SEO is an ever changing beast and those who work within search need to remain constantly up to date. Strategy must constantly adapt and evolve to ensure clients are receiving quality recommendations. In order to rank well in Google’s SERPs there are several things that need to be considered and manipulated. To name a few; domain authority, the diversity and quality of inbound links, a well researched keyword model, suitable anchor text used in both internal and external linking, domain name, page rank, on page copy…the list continues.
More recently it has been necessary to consider the influence Social Media has on rank. Tweets already appear in Google’s real-time results. There has also been a lot of talk about Clickstream data being used by both Google and Bing, using user behaviour to tailor results to what the user wants to see.
There may now be further considerations to include into any SEO strategy to ensure your site stays as close to the top of page one as possible.
The first is ‘Brand Signals’. Google will look at a number of different attributes to determine whether a site is a brand or not. It will then prioritise the brand page in its SERPs. Google may very well be looking at hundreds of different elements that it believes a brand page should have. This short list gives some indication of the type of qualities Google wants to see. For example, Brands should have employees; Google will look at Linkedin profiles to find if anyone has listed the site as an employer. Owning Social Pages, Google will trawl through Facebook, Twitter and other social networking sites to find these. Having solid ‘about’ pages and clear contact information on the site as well as an actual physical address and a Google Maps listing is also important. Receiving branded search volume to the site and running offline marketing and advertising campaigns will also be clear indicators of a legitimate brand.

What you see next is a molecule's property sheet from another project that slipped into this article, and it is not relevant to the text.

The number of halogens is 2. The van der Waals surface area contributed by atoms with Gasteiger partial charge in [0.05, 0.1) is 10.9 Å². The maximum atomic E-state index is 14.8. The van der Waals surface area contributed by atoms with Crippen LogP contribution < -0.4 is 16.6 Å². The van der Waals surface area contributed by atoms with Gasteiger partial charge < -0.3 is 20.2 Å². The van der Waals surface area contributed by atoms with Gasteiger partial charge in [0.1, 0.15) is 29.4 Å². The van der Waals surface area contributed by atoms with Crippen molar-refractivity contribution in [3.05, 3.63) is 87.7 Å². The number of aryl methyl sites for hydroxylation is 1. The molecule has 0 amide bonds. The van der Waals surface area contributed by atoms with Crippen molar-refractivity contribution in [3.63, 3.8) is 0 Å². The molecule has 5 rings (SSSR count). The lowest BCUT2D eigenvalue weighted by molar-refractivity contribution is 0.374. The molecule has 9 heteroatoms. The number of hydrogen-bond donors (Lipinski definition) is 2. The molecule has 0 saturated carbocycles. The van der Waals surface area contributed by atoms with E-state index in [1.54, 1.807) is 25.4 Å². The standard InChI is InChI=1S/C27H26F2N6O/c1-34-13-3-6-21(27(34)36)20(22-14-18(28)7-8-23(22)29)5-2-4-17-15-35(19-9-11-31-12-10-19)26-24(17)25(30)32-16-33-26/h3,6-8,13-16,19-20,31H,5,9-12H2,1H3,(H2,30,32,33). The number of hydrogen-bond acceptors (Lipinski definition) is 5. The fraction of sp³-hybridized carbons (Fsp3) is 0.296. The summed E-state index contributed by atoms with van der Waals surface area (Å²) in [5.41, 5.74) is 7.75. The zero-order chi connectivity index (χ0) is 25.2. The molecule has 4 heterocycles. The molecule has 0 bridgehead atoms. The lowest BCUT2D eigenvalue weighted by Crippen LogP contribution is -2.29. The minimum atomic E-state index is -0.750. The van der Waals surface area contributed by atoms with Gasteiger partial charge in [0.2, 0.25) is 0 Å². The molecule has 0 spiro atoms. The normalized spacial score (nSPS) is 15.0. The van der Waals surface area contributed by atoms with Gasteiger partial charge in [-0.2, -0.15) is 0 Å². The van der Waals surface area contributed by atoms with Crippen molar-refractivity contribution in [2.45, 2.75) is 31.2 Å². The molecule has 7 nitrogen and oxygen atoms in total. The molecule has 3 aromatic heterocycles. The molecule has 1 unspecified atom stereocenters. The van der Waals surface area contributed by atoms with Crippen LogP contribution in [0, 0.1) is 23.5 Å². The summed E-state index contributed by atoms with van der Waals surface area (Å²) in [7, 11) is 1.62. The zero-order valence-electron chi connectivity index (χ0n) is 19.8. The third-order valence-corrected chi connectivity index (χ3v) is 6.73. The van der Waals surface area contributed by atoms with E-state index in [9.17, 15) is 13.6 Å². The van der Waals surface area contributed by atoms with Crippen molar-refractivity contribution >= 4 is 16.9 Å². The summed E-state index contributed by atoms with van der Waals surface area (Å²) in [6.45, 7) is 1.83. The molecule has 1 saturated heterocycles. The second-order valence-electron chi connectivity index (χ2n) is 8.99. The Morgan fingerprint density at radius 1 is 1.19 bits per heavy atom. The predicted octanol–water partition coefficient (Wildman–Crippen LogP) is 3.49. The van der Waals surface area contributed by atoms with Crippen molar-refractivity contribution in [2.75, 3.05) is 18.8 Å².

Non-brand sites will most likely fall down in these areas; they will only have a contact form for example, will lack a social presence and won’t have a lot of branded traffic coming into their site.
Entity Association is another thing that is important to consider when trying to climb rankings.
Bill Slawski writes ‘Rather than just looking for brands, it’s more likely that Google is trying to understand when a query includes an entity – a specific person, place, or thing, and if it can identify an entity, that identification can influence the search results that you see’
This means certain types of sites will have a greater opportunity of ranking well for certain search queries, always with the users’ intent in mind. Entities help to classify search results and probably help with generating universal results too, for example, returning a map when a place name is identified.
Thirdly, user behaviour now too influences SERPs. Alongside Google algorithms there are users who create, rate and click through all sorts of different content, all this user information is gathered together to help rank results. Rand Fishkin writes that ‘many ancillary data points could be collected and used, including information about where users have “good” user experiences on the web’.
This type of endorsement is far tougher for SEOs to obtain than links and particularly difficult to engineer without seeming unnatural.
The strongest and most effective SEO campaigns will be always be aligned with the current world of Search.
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